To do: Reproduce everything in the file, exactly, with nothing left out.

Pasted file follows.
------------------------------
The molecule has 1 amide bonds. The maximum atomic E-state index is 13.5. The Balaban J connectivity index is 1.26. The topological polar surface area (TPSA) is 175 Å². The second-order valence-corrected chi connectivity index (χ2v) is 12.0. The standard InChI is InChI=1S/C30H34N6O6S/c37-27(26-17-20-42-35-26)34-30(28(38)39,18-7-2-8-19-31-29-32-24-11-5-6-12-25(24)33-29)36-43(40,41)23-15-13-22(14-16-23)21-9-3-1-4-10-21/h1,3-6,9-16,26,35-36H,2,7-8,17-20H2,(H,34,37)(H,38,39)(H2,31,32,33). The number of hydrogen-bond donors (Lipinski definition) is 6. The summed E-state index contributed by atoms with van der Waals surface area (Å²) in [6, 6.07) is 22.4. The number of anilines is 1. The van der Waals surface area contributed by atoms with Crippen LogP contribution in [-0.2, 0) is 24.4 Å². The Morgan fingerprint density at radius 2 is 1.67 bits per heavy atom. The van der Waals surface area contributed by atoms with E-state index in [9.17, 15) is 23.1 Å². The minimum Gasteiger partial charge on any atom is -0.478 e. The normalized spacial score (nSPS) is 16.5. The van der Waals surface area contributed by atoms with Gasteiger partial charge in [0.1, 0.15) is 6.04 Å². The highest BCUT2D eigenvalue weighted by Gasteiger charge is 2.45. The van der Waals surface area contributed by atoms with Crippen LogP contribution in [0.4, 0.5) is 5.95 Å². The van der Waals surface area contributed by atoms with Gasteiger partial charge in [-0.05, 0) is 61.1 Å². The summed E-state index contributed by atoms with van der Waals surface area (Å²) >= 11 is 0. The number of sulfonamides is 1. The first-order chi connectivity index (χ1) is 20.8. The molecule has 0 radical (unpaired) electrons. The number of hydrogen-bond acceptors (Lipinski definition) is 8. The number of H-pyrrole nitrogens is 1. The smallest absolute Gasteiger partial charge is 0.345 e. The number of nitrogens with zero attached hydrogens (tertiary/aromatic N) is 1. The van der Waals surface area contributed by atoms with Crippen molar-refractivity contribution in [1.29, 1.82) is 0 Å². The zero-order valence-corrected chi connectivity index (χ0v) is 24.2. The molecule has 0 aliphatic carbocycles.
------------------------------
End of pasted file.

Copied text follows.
The molecule has 1 amide bonds. The maximum atomic E-state index is 13.5. The Balaban J connectivity index is 1.26. The topological polar surface area (TPSA) is 175 Å². The second-order valence-corrected chi connectivity index (χ2v) is 12.0. The standard InChI is InChI=1S/C30H34N6O6S/c37-27(26-17-20-42-35-26)34-30(28(38)39,18-7-2-8-19-31-29-32-24-11-5-6-12-25(24)33-29)36-43(40,41)23-15-13-22(14-16-23)21-9-3-1-4-10-21/h1,3-6,9-16,26,35-36H,2,7-8,17-20H2,(H,34,37)(H,38,39)(H2,31,32,33). The number of hydrogen-bond donors (Lipinski definition) is 6. The summed E-state index contributed by atoms with van der Waals surface area (Å²) in [6, 6.07) is 22.4. The number of anilines is 1. The van der Waals surface area contributed by atoms with Crippen LogP contribution in [-0.2, 0) is 24.4 Å². The Morgan fingerprint density at radius 2 is 1.67 bits per heavy atom. The van der Waals surface area contributed by atoms with E-state index in [9.17, 15) is 23.1 Å². The minimum Gasteiger partial charge on any atom is -0.478 e. The normalized spacial score (nSPS) is 16.5. The van der Waals surface area contributed by atoms with Gasteiger partial charge in [0.1, 0.15) is 6.04 Å². The highest BCUT2D eigenvalue weighted by Gasteiger charge is 2.45. The van der Waals surface area contributed by atoms with Crippen LogP contribution in [0.4, 0.5) is 5.95 Å². The van der Waals surface area contributed by atoms with Gasteiger partial charge in [-0.05, 0) is 61.1 Å². The summed E-state index contributed by atoms with van der Waals surface area (Å²) >= 11 is 0. The number of sulfonamides is 1. The first-order chi connectivity index (χ1) is 20.8. The molecule has 0 radical (unpaired) electrons. The number of hydrogen-bond acceptors (Lipinski definition) is 8. The number of H-pyrrole nitrogens is 1. The smallest absolute Gasteiger partial charge is 0.345 e. The number of nitrogens with zero attached hydrogens (tertiary/aromatic N) is 1. The van der Waals surface area contributed by atoms with Crippen molar-refractivity contribution in [1.29, 1.82) is 0 Å². The zero-order valence-corrected chi connectivity index (χ0v) is 24.2. The molecule has 0 aliphatic carbocycles.